The Commission gave us a preview of future hearings. It stated that it was “troubled” by the fact that Archbishop Little of Melbourne had made two unsuccessful attempts, in 1990 and 1994 for the Vatican to dismiss Fr Michael Glennon who had been convicted and jailed for child sexual abuse offences, but a similar application by Archbishop Pell in 1998 was successful.
It pointed out that it took “eight years from the time of the Archdiocese’s first petition, and 20 years from his first conviction, for Father Glennon to be dismissed from the priesthood. We are concerned that the application of canon law by members of the relevant dicasteries of the Holy See operated to obfuscate the removal of (a) priest who had been convicted of child sexual abuse from the clerical state… The role of canon law will be reviewed further in Royal Commission hearings.”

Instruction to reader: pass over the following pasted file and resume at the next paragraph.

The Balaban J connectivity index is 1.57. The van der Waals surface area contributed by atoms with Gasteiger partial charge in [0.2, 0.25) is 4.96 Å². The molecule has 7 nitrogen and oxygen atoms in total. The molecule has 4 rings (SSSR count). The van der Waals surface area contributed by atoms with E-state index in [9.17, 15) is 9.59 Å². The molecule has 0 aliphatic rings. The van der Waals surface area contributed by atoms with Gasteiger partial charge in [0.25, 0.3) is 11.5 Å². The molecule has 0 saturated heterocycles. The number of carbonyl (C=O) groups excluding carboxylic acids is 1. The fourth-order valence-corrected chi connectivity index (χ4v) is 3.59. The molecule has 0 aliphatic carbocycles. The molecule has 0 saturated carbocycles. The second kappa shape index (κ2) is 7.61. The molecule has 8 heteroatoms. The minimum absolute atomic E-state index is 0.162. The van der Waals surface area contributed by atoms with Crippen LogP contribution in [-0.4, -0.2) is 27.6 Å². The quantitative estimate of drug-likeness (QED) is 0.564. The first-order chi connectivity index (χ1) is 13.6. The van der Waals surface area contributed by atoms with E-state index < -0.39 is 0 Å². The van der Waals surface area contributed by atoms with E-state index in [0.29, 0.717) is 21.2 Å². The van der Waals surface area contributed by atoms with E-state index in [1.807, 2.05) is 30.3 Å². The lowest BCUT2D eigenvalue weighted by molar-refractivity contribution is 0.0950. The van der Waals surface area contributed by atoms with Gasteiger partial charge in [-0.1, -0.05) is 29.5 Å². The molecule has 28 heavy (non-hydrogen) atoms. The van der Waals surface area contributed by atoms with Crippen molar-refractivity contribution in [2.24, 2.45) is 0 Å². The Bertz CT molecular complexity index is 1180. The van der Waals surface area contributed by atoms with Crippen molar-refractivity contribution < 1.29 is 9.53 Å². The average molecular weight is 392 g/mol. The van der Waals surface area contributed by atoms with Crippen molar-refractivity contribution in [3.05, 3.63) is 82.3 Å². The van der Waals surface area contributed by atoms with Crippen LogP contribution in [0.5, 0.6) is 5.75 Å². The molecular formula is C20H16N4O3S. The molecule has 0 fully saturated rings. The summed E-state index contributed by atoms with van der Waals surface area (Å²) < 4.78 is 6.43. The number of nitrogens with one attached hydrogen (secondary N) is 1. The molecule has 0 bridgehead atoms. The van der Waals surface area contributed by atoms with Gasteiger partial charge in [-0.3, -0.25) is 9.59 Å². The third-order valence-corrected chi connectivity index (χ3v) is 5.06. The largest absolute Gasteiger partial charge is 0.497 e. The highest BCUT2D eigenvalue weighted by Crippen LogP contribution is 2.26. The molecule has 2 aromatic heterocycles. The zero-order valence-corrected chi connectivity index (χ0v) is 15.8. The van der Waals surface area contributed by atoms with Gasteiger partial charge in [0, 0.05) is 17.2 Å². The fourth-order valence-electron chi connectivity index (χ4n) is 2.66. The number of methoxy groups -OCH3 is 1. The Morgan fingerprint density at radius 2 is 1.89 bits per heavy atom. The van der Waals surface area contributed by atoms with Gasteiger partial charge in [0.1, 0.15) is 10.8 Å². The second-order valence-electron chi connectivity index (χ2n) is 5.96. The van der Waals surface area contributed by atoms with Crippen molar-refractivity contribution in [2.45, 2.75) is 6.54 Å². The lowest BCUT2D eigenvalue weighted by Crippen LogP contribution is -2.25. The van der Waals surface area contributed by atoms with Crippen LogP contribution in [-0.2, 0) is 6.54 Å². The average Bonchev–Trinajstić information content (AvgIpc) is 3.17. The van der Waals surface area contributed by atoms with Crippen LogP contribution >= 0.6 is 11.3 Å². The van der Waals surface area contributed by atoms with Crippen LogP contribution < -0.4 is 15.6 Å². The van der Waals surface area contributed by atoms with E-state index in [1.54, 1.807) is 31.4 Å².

Just prior to the publication of the report, Bishop Geoffrey Robinson had told the Commission “the major obstacle to a better response from the Church has been the Vatican.” It will be interesting to see how the Commission deals with those at the top of the ecclesiastical tree.
Kieran Tapsell is a retired solicitor and barrister with degrees in Theology and Law, and author of Potiphar’s Wife: The Vatican’s Secret and Child Sexual Abuse.